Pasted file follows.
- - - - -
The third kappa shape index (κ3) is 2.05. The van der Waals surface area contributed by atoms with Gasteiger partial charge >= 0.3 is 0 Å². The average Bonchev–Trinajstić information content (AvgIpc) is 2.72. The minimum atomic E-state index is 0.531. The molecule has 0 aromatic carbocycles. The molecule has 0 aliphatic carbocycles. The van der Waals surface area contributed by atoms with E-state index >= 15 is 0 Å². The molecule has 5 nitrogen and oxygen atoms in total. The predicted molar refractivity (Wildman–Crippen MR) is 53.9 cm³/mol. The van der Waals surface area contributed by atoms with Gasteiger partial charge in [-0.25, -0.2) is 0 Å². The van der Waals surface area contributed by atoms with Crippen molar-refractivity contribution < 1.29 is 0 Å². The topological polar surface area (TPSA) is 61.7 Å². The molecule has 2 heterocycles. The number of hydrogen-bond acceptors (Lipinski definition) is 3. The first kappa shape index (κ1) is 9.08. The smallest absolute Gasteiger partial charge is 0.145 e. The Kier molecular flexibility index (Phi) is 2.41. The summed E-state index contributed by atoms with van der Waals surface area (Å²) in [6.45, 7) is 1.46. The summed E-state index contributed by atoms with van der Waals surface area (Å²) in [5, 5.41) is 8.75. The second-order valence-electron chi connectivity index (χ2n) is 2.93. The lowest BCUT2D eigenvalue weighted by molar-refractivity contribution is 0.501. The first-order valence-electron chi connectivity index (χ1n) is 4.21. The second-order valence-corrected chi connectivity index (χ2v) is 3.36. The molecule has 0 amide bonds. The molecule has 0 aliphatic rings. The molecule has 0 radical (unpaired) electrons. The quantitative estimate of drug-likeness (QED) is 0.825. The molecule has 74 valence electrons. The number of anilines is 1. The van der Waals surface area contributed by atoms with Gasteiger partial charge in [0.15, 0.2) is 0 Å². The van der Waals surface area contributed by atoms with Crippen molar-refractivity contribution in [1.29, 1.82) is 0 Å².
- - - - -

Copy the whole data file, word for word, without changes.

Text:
The third kappa shape index (κ3) is 2.05. The van der Waals surface area contributed by atoms with Gasteiger partial charge >= 0.3 is 0 Å². The average Bonchev–Trinajstić information content (AvgIpc) is 2.72. The minimum atomic E-state index is 0.531. The molecule has 0 aromatic carbocycles. The molecule has 0 aliphatic carbocycles. The van der Waals surface area contributed by atoms with E-state index >= 15 is 0 Å². The molecule has 5 nitrogen and oxygen atoms in total. The predicted molar refractivity (Wildman–Crippen MR) is 53.9 cm³/mol. The van der Waals surface area contributed by atoms with Gasteiger partial charge in [-0.25, -0.2) is 0 Å². The van der Waals surface area contributed by atoms with Crippen molar-refractivity contribution < 1.29 is 0 Å². The topological polar surface area (TPSA) is 61.7 Å². The molecule has 2 heterocycles. The number of hydrogen-bond acceptors (Lipinski definition) is 3. The first kappa shape index (κ1) is 9.08. The smallest absolute Gasteiger partial charge is 0.145 e. The Kier molecular flexibility index (Phi) is 2.41. The summed E-state index contributed by atoms with van der Waals surface area (Å²) in [6.45, 7) is 1.46. The summed E-state index contributed by atoms with van der Waals surface area (Å²) in [5, 5.41) is 8.75. The second-order valence-electron chi connectivity index (χ2n) is 2.93. The lowest BCUT2D eigenvalue weighted by molar-refractivity contribution is 0.501. The first-order valence-electron chi connectivity index (χ1n) is 4.21. The second-order valence-corrected chi connectivity index (χ2v) is 3.36. The molecule has 0 amide bonds. The molecule has 0 aliphatic rings. The molecule has 0 radical (unpaired) electrons. The quantitative estimate of drug-likeness (QED) is 0.825. The molecule has 74 valence electrons. The number of anilines is 1. The van der Waals surface area contributed by atoms with Gasteiger partial charge in [0.15, 0.2) is 0 Å². The van der Waals surface area contributed by atoms with Crippen molar-refractivity contribution in [1.29, 1.82) is 0 Å².